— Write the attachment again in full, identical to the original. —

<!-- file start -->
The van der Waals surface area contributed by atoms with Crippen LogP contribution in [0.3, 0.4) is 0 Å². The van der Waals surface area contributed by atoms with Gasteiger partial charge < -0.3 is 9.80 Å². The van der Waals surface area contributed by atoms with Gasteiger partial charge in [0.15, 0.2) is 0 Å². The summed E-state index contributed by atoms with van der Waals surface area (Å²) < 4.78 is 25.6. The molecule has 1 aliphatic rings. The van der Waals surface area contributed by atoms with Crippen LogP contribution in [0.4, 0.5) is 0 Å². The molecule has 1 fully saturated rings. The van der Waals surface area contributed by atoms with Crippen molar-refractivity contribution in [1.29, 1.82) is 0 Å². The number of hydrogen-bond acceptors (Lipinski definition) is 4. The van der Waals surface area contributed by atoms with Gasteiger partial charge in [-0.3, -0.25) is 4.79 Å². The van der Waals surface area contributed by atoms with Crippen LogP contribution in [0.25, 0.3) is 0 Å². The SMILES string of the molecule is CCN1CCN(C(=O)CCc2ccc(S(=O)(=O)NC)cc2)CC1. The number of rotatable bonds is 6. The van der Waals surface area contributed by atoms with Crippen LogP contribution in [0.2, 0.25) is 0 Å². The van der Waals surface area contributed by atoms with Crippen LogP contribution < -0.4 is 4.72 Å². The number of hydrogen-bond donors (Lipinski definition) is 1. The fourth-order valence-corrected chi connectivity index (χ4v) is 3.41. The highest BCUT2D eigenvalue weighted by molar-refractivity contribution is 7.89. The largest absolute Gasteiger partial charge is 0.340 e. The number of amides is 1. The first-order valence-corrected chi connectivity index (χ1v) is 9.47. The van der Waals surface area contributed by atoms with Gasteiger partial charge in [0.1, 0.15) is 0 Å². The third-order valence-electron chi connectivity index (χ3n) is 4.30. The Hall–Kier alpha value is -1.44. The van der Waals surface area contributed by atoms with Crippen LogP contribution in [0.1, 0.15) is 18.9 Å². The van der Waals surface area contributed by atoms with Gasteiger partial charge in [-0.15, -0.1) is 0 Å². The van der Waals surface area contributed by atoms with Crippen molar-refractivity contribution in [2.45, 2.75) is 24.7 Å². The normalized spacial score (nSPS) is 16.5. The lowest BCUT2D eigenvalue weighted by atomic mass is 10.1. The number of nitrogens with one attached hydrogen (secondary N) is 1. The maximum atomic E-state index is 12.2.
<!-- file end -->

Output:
The van der Waals surface area contributed by atoms with Crippen LogP contribution in [0.3, 0.4) is 0 Å². The van der Waals surface area contributed by atoms with Gasteiger partial charge < -0.3 is 9.80 Å². The van der Waals surface area contributed by atoms with Gasteiger partial charge in [0.15, 0.2) is 0 Å². The summed E-state index contributed by atoms with van der Waals surface area (Å²) < 4.78 is 25.6. The molecule has 1 aliphatic rings. The van der Waals surface area contributed by atoms with Crippen LogP contribution in [0.4, 0.5) is 0 Å². The molecule has 1 fully saturated rings. The van der Waals surface area contributed by atoms with Crippen molar-refractivity contribution in [1.29, 1.82) is 0 Å². The number of hydrogen-bond acceptors (Lipinski definition) is 4. The van der Waals surface area contributed by atoms with Gasteiger partial charge in [-0.3, -0.25) is 4.79 Å². The van der Waals surface area contributed by atoms with Crippen LogP contribution in [0.25, 0.3) is 0 Å². The SMILES string of the molecule is CCN1CCN(C(=O)CCc2ccc(S(=O)(=O)NC)cc2)CC1. The number of rotatable bonds is 6. The van der Waals surface area contributed by atoms with Crippen LogP contribution in [0.2, 0.25) is 0 Å². The van der Waals surface area contributed by atoms with Crippen LogP contribution < -0.4 is 4.72 Å². The number of hydrogen-bond donors (Lipinski definition) is 1. The fourth-order valence-corrected chi connectivity index (χ4v) is 3.41. The highest BCUT2D eigenvalue weighted by molar-refractivity contribution is 7.89. The largest absolute Gasteiger partial charge is 0.340 e. The number of amides is 1. The first-order valence-corrected chi connectivity index (χ1v) is 9.47. The van der Waals surface area contributed by atoms with Gasteiger partial charge in [0.1, 0.15) is 0 Å². The third-order valence-electron chi connectivity index (χ3n) is 4.30. The Hall–Kier alpha value is -1.44. The van der Waals surface area contributed by atoms with Crippen LogP contribution in [0.1, 0.15) is 18.9 Å². The van der Waals surface area contributed by atoms with Gasteiger partial charge in [-0.15, -0.1) is 0 Å². The van der Waals surface area contributed by atoms with Crippen molar-refractivity contribution in [2.45, 2.75) is 24.7 Å². The normalized spacial score (nSPS) is 16.5. The lowest BCUT2D eigenvalue weighted by atomic mass is 10.1. The number of nitrogens with one attached hydrogen (secondary N) is 1. The maximum atomic E-state index is 12.2.